The relationship between the distribution of a biomarker in the population and its clinical usefulness may change dramatically in the future. If genetic biomarkers become routinely available and do not require additional testing, the absolute effect size of the prediction in a given individual becomes more important than the population-based explanatory power that is primarily considered in this article. However, the proportion of variance explained will remain a useful measure as it is applicable to multivariate models that may combine a large number of genotypes or other biomarkers to achieve a clinically meaningful prediction [1
The applicability of the present results is limited to studies of similar character to those that served as a basis for the simulation. However, since the two studies that were considered were real-world pragmatic trials with relatively broad inclusion criteria [12
], the conclusions should relatively well generalize to the population of patients treated in routine primary and secondary care settings. Our conclusions about the benchmark for clinical significance are based on the assumption that similar effect size is relevant for predictive biomarkers as for drug–placebo differences. Since the proposed clinical significance is based on a difference that is noticeable for patients, people close to the patient and clinicians [2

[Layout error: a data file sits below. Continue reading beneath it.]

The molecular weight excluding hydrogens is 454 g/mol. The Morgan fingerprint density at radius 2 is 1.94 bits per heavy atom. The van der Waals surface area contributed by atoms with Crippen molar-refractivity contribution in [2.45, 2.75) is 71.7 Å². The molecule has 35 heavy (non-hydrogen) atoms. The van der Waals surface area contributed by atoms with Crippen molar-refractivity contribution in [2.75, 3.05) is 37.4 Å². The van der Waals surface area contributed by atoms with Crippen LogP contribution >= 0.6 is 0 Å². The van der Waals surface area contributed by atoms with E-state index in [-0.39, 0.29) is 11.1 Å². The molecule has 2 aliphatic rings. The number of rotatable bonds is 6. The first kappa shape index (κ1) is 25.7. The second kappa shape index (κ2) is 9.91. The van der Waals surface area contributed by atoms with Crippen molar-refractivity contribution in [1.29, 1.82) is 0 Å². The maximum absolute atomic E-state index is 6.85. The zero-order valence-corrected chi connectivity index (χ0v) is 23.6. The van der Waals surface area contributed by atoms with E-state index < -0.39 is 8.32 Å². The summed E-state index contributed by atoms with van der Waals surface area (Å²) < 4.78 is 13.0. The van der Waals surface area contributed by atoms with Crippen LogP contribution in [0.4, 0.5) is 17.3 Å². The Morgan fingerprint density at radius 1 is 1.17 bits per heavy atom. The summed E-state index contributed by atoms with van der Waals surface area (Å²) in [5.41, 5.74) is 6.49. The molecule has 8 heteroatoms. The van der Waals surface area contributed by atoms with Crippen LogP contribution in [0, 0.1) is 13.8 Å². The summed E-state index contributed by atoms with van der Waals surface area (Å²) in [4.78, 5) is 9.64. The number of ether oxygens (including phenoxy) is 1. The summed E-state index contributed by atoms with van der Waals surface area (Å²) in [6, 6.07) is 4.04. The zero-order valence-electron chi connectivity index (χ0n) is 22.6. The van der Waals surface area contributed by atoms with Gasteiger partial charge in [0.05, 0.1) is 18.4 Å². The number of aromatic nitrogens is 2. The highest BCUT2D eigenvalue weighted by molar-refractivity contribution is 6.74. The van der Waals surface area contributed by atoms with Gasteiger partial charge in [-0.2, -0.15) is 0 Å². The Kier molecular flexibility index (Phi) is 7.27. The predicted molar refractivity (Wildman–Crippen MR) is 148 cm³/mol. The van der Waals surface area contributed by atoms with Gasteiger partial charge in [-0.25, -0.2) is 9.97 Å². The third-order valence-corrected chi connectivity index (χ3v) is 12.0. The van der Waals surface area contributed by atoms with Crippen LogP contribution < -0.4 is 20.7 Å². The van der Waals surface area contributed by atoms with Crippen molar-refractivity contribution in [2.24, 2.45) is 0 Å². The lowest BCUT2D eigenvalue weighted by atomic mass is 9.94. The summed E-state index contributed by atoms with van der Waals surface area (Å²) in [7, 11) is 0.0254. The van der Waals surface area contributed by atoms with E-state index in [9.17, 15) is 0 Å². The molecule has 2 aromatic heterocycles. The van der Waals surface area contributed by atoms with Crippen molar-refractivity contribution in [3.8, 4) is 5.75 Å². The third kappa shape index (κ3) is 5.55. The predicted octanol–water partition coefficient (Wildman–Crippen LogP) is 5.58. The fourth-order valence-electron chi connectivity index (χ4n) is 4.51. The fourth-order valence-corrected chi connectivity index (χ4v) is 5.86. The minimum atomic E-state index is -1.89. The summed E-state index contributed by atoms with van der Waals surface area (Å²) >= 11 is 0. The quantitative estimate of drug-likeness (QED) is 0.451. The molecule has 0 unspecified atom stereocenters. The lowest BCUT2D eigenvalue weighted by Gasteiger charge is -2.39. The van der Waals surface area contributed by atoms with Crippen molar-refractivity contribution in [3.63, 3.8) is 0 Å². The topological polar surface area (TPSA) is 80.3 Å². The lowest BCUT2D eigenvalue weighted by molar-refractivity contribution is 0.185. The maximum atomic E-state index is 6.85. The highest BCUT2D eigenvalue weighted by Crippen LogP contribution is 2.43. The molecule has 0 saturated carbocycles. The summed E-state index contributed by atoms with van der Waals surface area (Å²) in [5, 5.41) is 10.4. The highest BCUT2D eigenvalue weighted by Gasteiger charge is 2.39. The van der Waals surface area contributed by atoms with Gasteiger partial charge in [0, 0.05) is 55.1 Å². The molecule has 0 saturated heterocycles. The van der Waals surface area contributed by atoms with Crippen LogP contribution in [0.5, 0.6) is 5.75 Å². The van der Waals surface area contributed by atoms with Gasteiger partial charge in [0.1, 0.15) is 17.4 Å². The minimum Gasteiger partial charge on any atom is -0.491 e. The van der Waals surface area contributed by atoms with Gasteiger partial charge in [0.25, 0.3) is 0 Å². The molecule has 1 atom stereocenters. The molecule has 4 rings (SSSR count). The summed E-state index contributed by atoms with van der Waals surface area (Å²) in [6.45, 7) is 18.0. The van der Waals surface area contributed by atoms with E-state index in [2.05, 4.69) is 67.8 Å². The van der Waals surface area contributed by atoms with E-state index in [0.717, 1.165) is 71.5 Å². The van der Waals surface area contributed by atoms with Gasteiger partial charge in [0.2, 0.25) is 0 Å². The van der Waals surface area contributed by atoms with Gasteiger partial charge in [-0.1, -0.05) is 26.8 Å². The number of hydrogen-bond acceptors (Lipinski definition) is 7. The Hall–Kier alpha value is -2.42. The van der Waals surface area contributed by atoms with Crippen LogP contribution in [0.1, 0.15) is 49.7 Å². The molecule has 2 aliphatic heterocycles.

], this assumptions appears reasonable. The simulations of genetic biomarkers in the present study have been limited to an additive genetic model, which assumes that heterozygotes are intermediate between the two homozygous groups. We chose an additive model, since this is the most commonly applied genetic model in practice and most recessive or dominant effects can be seen with an additive test. Extension of the present results to additive and dominant models depends on minor allele frequency and would be difficult to estimate for genetic markers with very low minor allele frequency owing to the very low number of homozygotes. In the present study, we have not separately considered the role of additional clinical variables that may contribute to prediction of outcome, such as number of previous episodes, duration of present episode, age, subtypes of depression and symptom dimensions [1
]. Similar estimates for biomarker effects that are conditional on any such variables will have to be calculated with respect to the distribution of each such additional variable. When interpreting the results, it is important to keep in mind that the outcome of antidepressant treatment is measured with a certain error. Therefore, 100% of variance could never be explained even by a perfect predictor and the relatively low percentage of variance explained may represent a relatively larger proportion of what is explainable. For example, with a typical reliability of measurement of 0.80, 36% of variance in outcome is owing to measurement error and a clinically significant predictor would explain 10% rather than 6.3% of the theoretical outcome that is measured with perfect accuracy. However, since it is unlikely that depression severity will ever be measured without error, we keep the results in the raw metrics that of necessity is attenuated by measurement error. A final limitation is that the conclusions regarding the proportion of variance explained in categorical outcomes depend on the estimation of pseudo r2
from logistic models, which is inexact, and should therefore be treated only as approximation.